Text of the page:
In Malaysia, vacuous horror flicks and Hollywood copycats rule the local cinemas. They promise nothing but instant sensory gratification yet still manage to attain box-office success. In many of such films glamorous personalities compliment the glitzy and oh-so aspirational KL scene. They’re good-looking, they’ve got star quality, who cares if they’ve got no talent, but most noticeable of all is that they’re overwhelmingly Malay.
It is perhaps for these reasons film director Tsai Ming Liang left Malaysia for greener pastures. After decades of making films in Taiwan and hailed as one of the paragons of second-wave Taiwanese cinema, he returned to his homeland to find a completely different country. The financial crash of 1997 had left the country in paralysis. Jobless migrants, many illegal, lurked the streets for scraps of opportunities. And suddenly sex was out in the open: the Anwar Ibrahim case got everybody talking about anal intercourse and homosexuality. For Tsai, this helped set the scene for his film I don’t want to sleep alone (2006).
The inhabitants of Tsai’s Kuala Lumpur are, however, far from glamorous. Lee Kang Sheng, Tsai’s regular leading actor, plays a paralysed man cared by an overworked waitress who falls in love with Lee’s other role, an immigrant who is nursed back to health by lonely squatter played by Norman Atun. The theme of urban alienation and deprivation speak louder than words here, as the characters barely utter a word throughout the film. With more music than dialogue (though hardly a musical), old-school Malay and Chinese song lyrics and urban soundscapes somehow make up for the silence in the relationships the characters form around sex and their desires.
So there was this American guy, Jake, who sat with Gareth and me at lunch last Saturday and was telling us how much he wanted to go to Malaysia because it’s apparently a great place to meet women, and claimed that the country is chockfull of hot-bodied beauties. He also didn’t waste time to explain that the reasons behind his quest was down to his general lack of luck with women and self-confessed socially-inept ways. And so like the many sad, lonely white men with money to squander, he’d like to try his luck with Asian women because they, y’know, love white men, are ultra-feminine and so willing to please, and all that BS.
Now, this was unflattering and offensive on extreme levels to both my boyfriend and myself. First, while being the target audience for this kind of orientalist fantasy talk, Jake had sensed that he was in the company of a fellow Asian fetishist. Secondly, there was a sense that I can help him accomplish his quest, or rather conquest, by offering tips on picking up women from my remote corner of the world.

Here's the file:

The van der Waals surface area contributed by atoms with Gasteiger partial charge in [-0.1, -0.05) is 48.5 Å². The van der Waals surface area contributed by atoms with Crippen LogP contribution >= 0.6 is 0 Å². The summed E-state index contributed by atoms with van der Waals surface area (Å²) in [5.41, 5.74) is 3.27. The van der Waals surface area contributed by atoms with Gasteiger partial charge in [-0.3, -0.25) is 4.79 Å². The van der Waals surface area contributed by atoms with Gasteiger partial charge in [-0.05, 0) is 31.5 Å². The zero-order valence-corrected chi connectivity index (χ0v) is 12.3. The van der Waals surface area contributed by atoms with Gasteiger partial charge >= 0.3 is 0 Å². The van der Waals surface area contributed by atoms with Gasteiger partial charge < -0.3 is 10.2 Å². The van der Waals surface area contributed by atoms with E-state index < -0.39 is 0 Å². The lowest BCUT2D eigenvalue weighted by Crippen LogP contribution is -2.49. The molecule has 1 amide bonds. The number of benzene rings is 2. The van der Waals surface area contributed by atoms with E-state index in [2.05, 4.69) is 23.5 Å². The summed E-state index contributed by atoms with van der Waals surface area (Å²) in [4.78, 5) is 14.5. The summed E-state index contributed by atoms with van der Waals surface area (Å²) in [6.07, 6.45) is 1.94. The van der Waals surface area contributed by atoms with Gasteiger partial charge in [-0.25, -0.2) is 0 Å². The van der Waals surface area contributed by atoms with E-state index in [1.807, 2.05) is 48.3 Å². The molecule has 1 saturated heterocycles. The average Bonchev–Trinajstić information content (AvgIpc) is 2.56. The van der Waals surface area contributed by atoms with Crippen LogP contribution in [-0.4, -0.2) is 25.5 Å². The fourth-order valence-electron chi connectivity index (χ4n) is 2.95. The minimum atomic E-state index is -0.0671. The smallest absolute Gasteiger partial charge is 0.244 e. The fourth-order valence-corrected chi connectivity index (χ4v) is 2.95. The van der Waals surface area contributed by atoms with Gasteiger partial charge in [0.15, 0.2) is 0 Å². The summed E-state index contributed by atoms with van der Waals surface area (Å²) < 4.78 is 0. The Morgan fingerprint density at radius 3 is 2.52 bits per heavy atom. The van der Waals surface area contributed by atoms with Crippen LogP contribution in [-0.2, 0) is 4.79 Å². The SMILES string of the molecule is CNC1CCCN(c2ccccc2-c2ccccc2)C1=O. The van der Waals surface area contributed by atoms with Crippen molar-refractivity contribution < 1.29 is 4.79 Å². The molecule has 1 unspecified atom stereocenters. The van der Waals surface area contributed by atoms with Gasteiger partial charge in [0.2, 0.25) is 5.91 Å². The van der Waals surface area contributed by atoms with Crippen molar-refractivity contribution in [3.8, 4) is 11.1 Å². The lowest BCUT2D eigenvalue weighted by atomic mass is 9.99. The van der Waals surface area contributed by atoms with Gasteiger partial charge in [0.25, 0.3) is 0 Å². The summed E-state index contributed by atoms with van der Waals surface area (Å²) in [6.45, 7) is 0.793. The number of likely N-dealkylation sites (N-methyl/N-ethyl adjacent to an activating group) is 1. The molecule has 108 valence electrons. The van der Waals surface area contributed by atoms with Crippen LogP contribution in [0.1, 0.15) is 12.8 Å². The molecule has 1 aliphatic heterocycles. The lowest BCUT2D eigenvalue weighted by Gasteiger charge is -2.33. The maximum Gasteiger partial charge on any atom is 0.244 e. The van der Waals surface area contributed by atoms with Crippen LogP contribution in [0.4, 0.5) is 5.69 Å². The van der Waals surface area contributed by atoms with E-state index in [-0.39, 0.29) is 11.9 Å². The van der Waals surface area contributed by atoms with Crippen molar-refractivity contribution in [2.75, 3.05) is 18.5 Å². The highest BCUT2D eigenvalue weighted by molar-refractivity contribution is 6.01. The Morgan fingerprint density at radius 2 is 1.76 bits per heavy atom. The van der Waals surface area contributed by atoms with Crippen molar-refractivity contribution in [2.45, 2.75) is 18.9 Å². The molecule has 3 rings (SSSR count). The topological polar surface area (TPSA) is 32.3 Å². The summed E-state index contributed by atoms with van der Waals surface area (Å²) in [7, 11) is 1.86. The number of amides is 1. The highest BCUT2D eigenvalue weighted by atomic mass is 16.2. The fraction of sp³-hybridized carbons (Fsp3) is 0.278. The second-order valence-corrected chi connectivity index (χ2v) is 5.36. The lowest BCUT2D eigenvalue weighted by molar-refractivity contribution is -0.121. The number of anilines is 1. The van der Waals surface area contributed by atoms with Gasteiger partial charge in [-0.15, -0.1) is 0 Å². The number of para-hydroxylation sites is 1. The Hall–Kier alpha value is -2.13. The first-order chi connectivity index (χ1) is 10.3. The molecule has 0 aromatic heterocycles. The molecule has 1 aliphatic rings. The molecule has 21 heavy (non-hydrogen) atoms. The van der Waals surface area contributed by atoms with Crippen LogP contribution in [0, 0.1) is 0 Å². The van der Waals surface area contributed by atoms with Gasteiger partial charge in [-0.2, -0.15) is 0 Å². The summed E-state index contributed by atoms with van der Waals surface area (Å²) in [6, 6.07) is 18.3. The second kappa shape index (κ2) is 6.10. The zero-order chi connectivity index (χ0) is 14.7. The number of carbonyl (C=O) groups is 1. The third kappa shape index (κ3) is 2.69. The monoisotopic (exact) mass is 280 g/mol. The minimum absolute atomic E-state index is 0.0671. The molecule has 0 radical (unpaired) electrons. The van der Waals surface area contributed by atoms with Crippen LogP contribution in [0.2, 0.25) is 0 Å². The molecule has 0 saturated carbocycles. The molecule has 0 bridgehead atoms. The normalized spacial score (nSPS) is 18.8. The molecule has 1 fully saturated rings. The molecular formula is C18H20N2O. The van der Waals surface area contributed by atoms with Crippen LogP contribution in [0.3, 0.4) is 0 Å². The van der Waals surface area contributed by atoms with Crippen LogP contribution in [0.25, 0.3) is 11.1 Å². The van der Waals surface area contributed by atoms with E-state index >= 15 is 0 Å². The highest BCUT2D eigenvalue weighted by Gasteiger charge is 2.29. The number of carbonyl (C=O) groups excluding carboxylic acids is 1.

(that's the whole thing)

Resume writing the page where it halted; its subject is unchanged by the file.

He chose the wrong woman to discuss his fantasies with.
Men like Jake perpetuate racism, sexism, and colonialism under a more subtle guise in that it’s not about denigrating Otherness, but rather desiring and yearning for it. Today, foreign bodies (places, women, food) are not the scary and mysterious things of the past anymore. Instead they are to be embraced. They make you hip, worldly, in touch with distant cultures of peoples you may never meet in your lifetime (Yirgacheffe coffee, anyone?). So on the face of it, fascination with the exotic Other doesn’t look like racism and the colonial conquest of yore.
My current obsession with feminist science fiction led me to brilliant reviews of Vandana Singh’s The Woman Who Thought She Was a Planet at both The F-Word and Ultrabrown. In my earlier post on Islam and feminism in SF I mentioned a few times about how the genre is used to critique some grand narratives of our times. But in lieu of feminist utopias, Singh’s anthology of short stories explores the more intimate worlds of emotional and mental isolation to great effect in what she calls speculative fiction:
So much modern realist fiction is divorced from the physical universe, as though humans exist in a vacuum devoid of animals, rocks and trees. Speculative fiction is our chance to rise above this pathologically solipsist view and find ourselves part of a larger whole; to step out of the claustrophobia of the exclusively human and discover joy, terror, wonder and meaning in the universe…
…I said earlier that speculative fiction is about what cannot ever be, or what cannot be as yet. But it is also true that when it uses symbol and metaphor in certain ways, speculative fiction is about us as we are, right now. This may be the case even if the story is set on another planet, in another age, and the protagonist is an alien. Because haven’t we all felt alien at some time or another, set apart from the norm due to caste and class, religion and creed, gender and sexual orientation?